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Suspension of Excess Business Loss Limitation for Tax Years 2018-2020 Presents Opportunities and Issues

5.8.20 | Client Alert – COVID-19 Update

The Coronavirus Aid, Relief, and Economic Security (CARES) Act temporarily suspends Internal Revenue Code (IRC) Section 461 business loss limitations for tax years 2018-2020. Prior to this temporary repeal, under the Tax Cuts and Jobs Act (TCJA), net business losses for taxpayers, other than corporations, were limited to $500,000 for married taxpayers filing jointly and $250,000 for all other taxpayers, curtailing the ability to use these losses to offset non-business income. The limitation amounts were indexed for inflation each year. The disallowed excess business losses (EBL) were then treated as a Net Operating Loss (NOL) for the taxable year for purposes of determining any NOL carryover to the succeeding tax year. This limitation applied after at-risk and passive activity loss limitations.

The retroactive repeal of Section 461 to 2018 creates an opportunity for affected taxpayers to amend their 2018 income tax returns to eliminate the effect of the EBL limitation. Taxpayers that generated an EBL in 2018 had significant nonbusiness taxable income, such as interest, dividends or portfolio capital gains will want to act. Ultimately, the amended 2018 tax return may result in a refund of tax and a decrease in the 2018 NOL carry forward.

If after amending the 2018 tax return, a 2018 NOL is generated, the taxpayer has the choice to either carryback the 2018 NOL to tax year 2013 and subsequent years or elect to forgo the carryback and carryforward the NOL to 2019 and later. The determination between carrying back or carrying forward a 2018 NOL requires a consideration of the taxpayer’s prior five years of income, as well as income for 2019 and beyond. In either case, taxpayers should be aware of the repeal of the EBL rules impact on their 2019 income tax calculations, whether due to 2018 or 2019 EBLs that are no longer limited.

Carryback vs. Carryfoward

If a taxpayer chooses to carryback the NOL to 2013 and subsequent years, the taxpayer can file an application for a tentative carryback adjustment (Form 1045) or file an amended tax return for each carryback year the NOL applies to. For a detailed summary of the advantages and disadvantages of the short form application and amended tax return, click here.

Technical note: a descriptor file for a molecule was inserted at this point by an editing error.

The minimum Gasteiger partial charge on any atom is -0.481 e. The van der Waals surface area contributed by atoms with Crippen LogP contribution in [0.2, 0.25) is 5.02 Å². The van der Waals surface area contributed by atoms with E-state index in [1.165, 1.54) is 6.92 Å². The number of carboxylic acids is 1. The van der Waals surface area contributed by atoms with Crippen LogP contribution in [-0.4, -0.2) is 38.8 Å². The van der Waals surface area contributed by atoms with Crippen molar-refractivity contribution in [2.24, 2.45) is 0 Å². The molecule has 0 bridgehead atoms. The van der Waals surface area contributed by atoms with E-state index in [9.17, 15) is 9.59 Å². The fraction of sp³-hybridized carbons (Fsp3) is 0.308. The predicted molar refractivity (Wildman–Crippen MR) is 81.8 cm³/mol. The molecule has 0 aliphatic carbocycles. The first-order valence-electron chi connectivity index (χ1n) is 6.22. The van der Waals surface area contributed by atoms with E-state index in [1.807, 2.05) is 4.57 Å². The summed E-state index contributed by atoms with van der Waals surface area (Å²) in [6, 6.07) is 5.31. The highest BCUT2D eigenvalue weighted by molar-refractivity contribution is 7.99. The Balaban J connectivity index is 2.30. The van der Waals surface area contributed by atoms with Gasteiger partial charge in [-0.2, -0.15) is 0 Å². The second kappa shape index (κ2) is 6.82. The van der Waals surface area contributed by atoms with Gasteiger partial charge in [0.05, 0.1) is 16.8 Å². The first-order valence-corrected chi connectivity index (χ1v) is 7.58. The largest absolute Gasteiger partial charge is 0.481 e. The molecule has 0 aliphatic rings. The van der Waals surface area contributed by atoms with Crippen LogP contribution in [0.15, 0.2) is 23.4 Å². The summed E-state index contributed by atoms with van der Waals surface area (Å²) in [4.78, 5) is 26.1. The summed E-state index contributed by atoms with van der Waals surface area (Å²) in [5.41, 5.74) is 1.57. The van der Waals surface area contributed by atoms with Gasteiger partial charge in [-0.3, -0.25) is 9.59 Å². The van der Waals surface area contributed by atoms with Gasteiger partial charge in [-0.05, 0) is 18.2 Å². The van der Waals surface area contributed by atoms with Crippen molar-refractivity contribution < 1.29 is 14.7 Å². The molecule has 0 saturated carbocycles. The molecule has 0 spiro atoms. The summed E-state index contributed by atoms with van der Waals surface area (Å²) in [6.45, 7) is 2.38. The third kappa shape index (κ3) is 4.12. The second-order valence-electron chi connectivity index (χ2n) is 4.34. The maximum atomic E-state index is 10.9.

On the other hand, if a taxpayer decides to carryforward the 2018 NOL, the taxpayer must elect to waive the carryback of NOLs on their 2020 tax return. For a detailed explanation of how to waive the carryback of NOLs for 2018 and 2019 tax years, click here.

The CARES Act also provided technical corrections to the net business loss limitation as it applies to tax years beginning after 2020. Wages and related deductions and gains attributable to any trade or business of performing services as an employee will NOT count as business income. Business losses do not include losses from capital assets, unless such capital assets are used in a trade or business. Business capital gains are included in the computation of business losses, but are limited to the lesser of business capital gain net income (determined by taking into account only gains and losses attributable to trades or businesses), or overall capital gain net income.

The limitation on excess business loss impacted a significant number of taxpayers in 2018. The retroactive suspension of this limitation, along with the interplay with the NOL rules, creates an elevated level of complexity when assessing each taxpayer’s situation. Moreover, with the 2019 income tax return filing deadline of July 15, 2020 approaching, affected taxpayers have limited time to amend their 2018 income tax returns to calculate the correct amount of 2018 NOL carryforward to 2019.

For more information on this topic or any other matter related to the COVID-19 pandemic, please contact your Berdon Advisor.

Berdon LLP New York Accountants